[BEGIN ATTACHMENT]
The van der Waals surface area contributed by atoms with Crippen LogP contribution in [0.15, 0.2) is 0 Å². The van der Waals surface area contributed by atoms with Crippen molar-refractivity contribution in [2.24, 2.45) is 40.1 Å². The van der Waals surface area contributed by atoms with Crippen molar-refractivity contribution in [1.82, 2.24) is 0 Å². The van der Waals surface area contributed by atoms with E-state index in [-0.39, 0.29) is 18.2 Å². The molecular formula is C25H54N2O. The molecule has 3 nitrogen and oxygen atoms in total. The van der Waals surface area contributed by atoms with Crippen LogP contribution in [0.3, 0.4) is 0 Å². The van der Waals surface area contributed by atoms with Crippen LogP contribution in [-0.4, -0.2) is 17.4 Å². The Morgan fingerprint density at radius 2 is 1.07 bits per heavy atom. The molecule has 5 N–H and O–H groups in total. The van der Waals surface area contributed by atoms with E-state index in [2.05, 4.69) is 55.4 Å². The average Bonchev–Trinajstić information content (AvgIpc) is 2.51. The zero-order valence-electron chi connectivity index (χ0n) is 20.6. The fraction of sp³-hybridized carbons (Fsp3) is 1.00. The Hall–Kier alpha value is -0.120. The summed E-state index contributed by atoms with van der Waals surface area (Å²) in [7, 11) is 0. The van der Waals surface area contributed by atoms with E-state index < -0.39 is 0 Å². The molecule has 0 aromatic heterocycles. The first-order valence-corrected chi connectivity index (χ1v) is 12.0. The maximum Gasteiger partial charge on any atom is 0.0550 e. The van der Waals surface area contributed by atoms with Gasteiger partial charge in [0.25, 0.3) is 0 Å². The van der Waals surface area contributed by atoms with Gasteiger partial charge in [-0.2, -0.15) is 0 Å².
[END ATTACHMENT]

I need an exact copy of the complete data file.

The van der Waals surface area contributed by atoms with Crippen LogP contribution in [0.15, 0.2) is 0 Å². The van der Waals surface area contributed by atoms with Crippen molar-refractivity contribution in [2.24, 2.45) is 40.1 Å². The van der Waals surface area contributed by atoms with Crippen molar-refractivity contribution in [1.82, 2.24) is 0 Å². The van der Waals surface area contributed by atoms with E-state index in [-0.39, 0.29) is 18.2 Å². The molecular formula is C25H54N2O. The molecule has 3 nitrogen and oxygen atoms in total. The van der Waals surface area contributed by atoms with Crippen LogP contribution in [0.3, 0.4) is 0 Å². The van der Waals surface area contributed by atoms with Crippen LogP contribution in [-0.4, -0.2) is 17.4 Å². The Morgan fingerprint density at radius 2 is 1.07 bits per heavy atom. The molecule has 5 N–H and O–H groups in total. The van der Waals surface area contributed by atoms with E-state index in [2.05, 4.69) is 55.4 Å². The average Bonchev–Trinajstić information content (AvgIpc) is 2.51. The zero-order valence-electron chi connectivity index (χ0n) is 20.6. The fraction of sp³-hybridized carbons (Fsp3) is 1.00. The Hall–Kier alpha value is -0.120. The summed E-state index contributed by atoms with van der Waals surface area (Å²) in [7, 11) is 0. The van der Waals surface area contributed by atoms with E-state index < -0.39 is 0 Å². The molecule has 0 aromatic heterocycles. The first-order valence-corrected chi connectivity index (χ1v) is 12.0. The maximum Gasteiger partial charge on any atom is 0.0550 e. The van der Waals surface area contributed by atoms with Gasteiger partial charge in [0.25, 0.3) is 0 Å². The van der Waals surface area contributed by atoms with Gasteiger partial charge in [-0.2, -0.15) is 0 Å².